Wrong tent?!In the few triathlons I’ve done the transitions have been manic, rushed affairs, grabbing what you need and dashing off on the bike or run. I’d entered this event with no illusions of grandeur, telling folk back home that I imagined I’d get round in 12 hours-ish, but my main aim would be simply to finish. So both my transitions were sensible and controlled affairs. However, it didn’t stop me from accidentally using the women’s changing tent for my transition! I’m told this is a disqualifiable action, but I think that’s a fabrication. Anyhow, I was in danger of setting a very slow transition because an athletic young lady came into the tent, sat down opposite me and promptly took her top off! I suppose I had been promised some decent entertainment for my 120 euro entry fee…

The bike was 3 laps of the western part of the Island. The only deviation from the main coastal route was an out-and-back climb a few miles into each of the 3 laps. Here you got your only chance to see who was ahead of you. For me it was a case of an opportunity to see who would soon be ahead of me! I couldn't quite believe how fast some of the cyclists rode, overtaking me on the climbs like they were going downhill! None of the climbs needed one to get out of the saddle but, apart from the last 20 minutes of each lap, the route was either going up a climb or going down. I think I read that there was 7500’ of ascent in total on the bike.

I took heed of some sound advice I’d been given the week before the race: take it steady on the bike to save myself for the run. It was hard to be disciplined in this matter, often reminding myself that if I wanted ‘fun on the run’ I’d have to go easy on the bike. I haemorrhaged places on the first lap of the bike but found the ride altogether rather pleasant, with some fantastic coastal scenery to occupy the mind. If I’m honest though, at times I struggled on the bike and thought I couldn’t face doing a second and third lap. Apart from a sub-7hr Fred Witton I’ve not ventured over 80 miles before. I’m not a massive fan of biking and often get bored. Taking seven and a half hours for the 112 mile bike leg probably didn’t help! For laps one and two I was fine in terms of food and drink. For each lap I took on board 1.5 litres of electrolyte and carbohydrate drinks, two energy bars and various morsels and water handed out at each station. But the final hour of the bike was tough. I couldn’t face eating any food but I was hungry. I didn’t like the taste of the current electrolyte drink I had and I felt like I was near the back as there were so few bikes on the course. I was wrong about this last point, but the relay Ironman cyclists and the 70.3 (half Ironman) cyclists, who’d started at similar times, had nearly all finished the bike leg. And of course, with it being Italy, all the supporters and it seemed some of the staff had gone off for their siesta! It was on this lap that I really noticed how hot it was, I’d guess somewhere close to 30 degrees. I’d also been suffering with a painful soreness under my right forefoot. I don’t wear socks when cycling and thought they might have rubbed in my shoe, along with the combined fluids of water and, ahem, waste water, as well as the heat of the day.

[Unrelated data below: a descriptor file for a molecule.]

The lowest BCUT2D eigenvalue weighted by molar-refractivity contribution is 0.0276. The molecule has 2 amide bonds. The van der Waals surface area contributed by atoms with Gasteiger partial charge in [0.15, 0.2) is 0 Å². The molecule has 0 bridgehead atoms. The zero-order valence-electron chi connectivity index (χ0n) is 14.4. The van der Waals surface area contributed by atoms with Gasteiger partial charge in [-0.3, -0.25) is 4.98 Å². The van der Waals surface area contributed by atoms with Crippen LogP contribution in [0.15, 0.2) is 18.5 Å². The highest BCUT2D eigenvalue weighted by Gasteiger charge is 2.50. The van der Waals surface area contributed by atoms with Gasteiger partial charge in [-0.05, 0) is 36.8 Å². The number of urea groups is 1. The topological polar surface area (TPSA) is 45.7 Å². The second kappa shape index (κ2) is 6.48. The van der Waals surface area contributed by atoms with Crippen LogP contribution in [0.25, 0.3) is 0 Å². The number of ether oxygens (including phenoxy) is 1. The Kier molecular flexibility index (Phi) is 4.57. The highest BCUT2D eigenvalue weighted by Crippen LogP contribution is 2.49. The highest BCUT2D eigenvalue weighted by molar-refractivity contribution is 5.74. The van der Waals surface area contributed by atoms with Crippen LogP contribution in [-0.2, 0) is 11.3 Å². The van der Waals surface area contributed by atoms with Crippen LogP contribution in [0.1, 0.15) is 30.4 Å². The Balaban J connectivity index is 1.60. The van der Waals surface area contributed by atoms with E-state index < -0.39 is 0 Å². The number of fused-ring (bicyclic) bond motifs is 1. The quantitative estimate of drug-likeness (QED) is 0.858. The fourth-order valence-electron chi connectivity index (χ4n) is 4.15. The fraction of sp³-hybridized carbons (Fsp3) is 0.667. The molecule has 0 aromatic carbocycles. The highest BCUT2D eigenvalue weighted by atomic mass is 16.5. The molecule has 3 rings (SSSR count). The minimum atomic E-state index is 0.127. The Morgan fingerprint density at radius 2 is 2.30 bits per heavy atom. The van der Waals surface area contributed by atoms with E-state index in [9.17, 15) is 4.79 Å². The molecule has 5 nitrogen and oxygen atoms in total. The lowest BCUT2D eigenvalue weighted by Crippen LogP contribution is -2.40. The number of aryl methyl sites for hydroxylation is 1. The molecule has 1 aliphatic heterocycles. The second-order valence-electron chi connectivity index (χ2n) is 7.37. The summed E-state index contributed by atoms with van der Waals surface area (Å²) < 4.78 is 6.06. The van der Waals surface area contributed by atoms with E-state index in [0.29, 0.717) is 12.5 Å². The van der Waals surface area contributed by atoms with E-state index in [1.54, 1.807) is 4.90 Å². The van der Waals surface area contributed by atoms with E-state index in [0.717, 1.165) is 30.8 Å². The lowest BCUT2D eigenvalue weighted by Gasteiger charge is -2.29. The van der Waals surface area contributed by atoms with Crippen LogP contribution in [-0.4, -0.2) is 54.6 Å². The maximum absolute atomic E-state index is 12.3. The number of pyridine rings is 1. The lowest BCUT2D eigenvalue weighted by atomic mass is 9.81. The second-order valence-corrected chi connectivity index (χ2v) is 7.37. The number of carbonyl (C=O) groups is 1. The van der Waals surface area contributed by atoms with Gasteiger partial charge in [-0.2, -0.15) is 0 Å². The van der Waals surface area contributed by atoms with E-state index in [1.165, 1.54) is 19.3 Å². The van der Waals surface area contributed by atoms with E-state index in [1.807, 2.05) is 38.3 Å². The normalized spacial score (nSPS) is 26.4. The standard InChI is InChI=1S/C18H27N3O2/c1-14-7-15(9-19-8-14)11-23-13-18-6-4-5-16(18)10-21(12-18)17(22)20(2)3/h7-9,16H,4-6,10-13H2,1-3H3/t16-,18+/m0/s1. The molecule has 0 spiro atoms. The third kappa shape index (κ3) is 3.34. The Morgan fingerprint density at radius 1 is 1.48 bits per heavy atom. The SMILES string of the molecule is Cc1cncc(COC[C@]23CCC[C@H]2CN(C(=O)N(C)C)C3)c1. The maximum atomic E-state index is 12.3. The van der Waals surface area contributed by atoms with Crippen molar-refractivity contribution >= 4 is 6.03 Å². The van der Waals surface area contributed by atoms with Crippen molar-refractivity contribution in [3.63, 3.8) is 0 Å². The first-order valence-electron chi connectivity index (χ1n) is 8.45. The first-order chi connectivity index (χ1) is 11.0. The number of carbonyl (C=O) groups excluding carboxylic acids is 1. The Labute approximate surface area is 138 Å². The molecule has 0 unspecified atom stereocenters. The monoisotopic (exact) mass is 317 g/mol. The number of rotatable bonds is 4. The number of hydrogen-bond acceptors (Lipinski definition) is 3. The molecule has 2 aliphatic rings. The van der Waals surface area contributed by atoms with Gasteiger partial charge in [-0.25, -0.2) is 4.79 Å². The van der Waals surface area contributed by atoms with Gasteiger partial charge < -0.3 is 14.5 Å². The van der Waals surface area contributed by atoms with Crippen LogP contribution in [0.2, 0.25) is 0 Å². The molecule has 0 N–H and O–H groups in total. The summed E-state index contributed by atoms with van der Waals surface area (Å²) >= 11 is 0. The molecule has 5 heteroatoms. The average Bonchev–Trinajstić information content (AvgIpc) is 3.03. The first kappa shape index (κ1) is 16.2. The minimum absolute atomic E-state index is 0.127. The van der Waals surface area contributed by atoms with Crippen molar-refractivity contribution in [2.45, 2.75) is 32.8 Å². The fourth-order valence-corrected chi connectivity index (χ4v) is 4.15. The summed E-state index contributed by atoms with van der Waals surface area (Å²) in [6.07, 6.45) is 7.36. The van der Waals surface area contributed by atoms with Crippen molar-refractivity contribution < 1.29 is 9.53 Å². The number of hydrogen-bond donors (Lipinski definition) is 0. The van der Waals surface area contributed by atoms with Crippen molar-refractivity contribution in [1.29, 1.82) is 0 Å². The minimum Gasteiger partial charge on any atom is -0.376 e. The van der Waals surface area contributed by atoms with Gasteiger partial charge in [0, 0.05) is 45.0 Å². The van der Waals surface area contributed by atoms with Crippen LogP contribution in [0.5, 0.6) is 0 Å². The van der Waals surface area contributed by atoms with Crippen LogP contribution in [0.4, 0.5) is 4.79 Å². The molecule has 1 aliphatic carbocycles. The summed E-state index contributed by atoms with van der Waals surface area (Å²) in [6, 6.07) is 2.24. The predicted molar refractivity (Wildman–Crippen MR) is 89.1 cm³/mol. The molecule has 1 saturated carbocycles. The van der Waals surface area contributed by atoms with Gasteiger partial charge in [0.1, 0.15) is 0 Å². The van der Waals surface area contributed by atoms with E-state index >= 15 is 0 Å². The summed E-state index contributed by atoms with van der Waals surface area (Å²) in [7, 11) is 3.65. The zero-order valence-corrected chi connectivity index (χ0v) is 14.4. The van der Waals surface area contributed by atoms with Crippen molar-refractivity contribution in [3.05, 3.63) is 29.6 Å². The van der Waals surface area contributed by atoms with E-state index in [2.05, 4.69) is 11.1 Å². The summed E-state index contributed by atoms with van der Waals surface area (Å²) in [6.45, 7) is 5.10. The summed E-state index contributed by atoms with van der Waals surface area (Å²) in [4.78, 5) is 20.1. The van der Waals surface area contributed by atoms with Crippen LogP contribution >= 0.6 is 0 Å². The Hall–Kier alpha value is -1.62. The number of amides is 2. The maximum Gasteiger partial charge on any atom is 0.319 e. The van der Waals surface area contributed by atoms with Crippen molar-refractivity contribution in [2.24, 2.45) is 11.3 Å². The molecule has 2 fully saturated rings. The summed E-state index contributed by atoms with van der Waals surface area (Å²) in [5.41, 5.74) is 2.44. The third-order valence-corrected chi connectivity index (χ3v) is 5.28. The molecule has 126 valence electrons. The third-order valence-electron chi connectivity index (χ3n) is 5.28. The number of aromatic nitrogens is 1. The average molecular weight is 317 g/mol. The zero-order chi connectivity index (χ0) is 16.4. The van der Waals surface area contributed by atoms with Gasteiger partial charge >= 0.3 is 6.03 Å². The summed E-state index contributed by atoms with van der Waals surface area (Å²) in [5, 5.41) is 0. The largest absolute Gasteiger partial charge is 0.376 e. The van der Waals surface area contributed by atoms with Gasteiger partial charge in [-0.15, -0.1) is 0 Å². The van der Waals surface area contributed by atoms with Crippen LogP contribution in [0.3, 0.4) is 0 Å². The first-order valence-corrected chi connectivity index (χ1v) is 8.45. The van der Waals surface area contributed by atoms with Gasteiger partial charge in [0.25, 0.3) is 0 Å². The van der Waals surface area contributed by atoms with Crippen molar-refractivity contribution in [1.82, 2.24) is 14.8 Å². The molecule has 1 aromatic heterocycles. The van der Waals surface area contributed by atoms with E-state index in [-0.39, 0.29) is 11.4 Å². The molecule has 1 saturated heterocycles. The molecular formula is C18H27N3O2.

I came into transition, happy to see the bike over with. My concern was that the foot I’d been unable to put pressure on during the bike leg was going to impede my running. I picked up my second transition bag and this time went into the men’s changing tent (I preferred the women’s tent - the bloke next to me had no shorts on and was ‘greasing’ himself up for the run!). It was a relief to find, when I took my shoe off, to see that other than looking damp and forming a slight blister, it was nothing worse. I opened my pot of Vaseline, which had turned to liquid in the heat, and poured some onto the underside of my foot, around my armpits and groin.